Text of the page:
To my delight, I found that a program was being run nearby in a private house at Ascot. The people running the program were very welcoming and knowledgeable on the subject of the chakras and kundalini, and offered all possible assistance to my desire to feel this meditation experience. They explained that when the kundalini is raised in a suitable manner, the student experiences pure meditation, or thoughtless awareness. The brain stops all its “chitter chatter”, allowing the nervous system to be nourished and enlightened.
I would say that on that first night I only felt a brief moment of thoughtless awareness, but went home determined to improve on that experience. With further practice each day, I was soon able to meditate with strong sessions of thoughtless awareness. This experience was so nourishing and balancing that many of my health problems disappeared. To this day I have continued to practise Sahaja Yoga meditation and I am still in awe of the experience that one feels when the kundalini is raised.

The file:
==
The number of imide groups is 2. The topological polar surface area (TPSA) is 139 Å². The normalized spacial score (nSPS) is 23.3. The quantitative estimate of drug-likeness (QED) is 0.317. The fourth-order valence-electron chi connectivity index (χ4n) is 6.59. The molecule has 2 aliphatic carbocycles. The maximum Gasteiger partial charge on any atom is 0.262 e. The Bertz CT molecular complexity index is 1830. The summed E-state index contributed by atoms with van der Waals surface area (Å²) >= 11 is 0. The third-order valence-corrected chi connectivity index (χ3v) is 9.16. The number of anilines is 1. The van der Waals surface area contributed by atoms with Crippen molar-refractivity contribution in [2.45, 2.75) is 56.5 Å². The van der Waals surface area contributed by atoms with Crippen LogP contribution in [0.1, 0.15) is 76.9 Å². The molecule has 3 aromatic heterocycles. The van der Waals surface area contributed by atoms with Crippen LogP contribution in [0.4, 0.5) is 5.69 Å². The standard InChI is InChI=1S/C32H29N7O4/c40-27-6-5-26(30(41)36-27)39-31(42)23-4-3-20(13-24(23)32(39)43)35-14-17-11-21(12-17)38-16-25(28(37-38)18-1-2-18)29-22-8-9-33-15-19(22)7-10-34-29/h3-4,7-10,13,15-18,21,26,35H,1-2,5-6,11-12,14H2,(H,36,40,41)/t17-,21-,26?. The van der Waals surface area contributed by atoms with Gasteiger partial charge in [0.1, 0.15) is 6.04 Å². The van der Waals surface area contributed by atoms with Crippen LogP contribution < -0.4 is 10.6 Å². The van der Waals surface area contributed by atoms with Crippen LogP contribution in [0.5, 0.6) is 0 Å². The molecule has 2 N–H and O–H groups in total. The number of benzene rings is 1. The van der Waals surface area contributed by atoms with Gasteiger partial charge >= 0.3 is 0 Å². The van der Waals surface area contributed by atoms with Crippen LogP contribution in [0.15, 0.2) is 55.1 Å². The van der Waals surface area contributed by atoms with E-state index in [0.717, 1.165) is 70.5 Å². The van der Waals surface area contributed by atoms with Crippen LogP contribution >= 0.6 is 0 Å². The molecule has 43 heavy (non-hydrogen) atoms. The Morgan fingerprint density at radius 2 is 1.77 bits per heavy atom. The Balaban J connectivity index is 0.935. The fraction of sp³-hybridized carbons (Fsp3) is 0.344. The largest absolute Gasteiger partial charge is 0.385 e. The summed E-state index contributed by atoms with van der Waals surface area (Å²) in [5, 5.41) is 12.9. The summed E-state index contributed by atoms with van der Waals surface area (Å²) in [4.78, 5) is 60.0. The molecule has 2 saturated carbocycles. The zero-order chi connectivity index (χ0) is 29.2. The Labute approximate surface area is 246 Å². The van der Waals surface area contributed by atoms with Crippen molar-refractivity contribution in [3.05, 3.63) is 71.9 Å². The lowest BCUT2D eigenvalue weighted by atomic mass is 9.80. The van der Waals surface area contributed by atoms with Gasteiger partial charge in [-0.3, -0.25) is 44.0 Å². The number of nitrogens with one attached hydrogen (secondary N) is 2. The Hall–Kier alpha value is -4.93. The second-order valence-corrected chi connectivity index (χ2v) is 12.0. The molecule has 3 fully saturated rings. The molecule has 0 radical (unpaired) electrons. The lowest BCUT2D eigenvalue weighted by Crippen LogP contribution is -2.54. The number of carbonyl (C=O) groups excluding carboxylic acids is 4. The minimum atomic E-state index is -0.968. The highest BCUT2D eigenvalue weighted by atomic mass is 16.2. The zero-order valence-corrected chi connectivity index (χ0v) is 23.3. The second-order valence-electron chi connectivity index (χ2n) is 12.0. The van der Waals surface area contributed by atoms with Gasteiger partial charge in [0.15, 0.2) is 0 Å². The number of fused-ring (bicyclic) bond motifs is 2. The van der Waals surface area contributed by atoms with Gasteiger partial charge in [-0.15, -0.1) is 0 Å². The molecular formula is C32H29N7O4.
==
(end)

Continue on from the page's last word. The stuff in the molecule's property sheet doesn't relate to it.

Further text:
For others who may be interested, I will attempt to give a brief overview of how the process works. The kundalini is a spiritual energy lying dormant in the base of the spine. When activated, it moves up the central parasympathetic nervous system, nourishing the chakras and bringing them back into alignment. There is a tiny gap between each of our thoughts, and as the kundalini passes through the third eye chakra, it widens that gap so that we become thoughtless. The kundalini then passes out through the top of the head, manifesting as a cool breeze that can actually be felt. That cool breeze can be also felt on the hands when one is in balance. The great thing is that if one is out of balance, the kundalini indicates this problem on our fingertips as an experience of heat or a small pain. The fingertips become “enlightened” and allow us to determine which chakras need more work.
If you would like to find out more about the chakras, kundalini and meditation, you are welcome to come to any of the free Sahaja Yoga programs conducted at various places around the world. Contact details can be obtained from this website.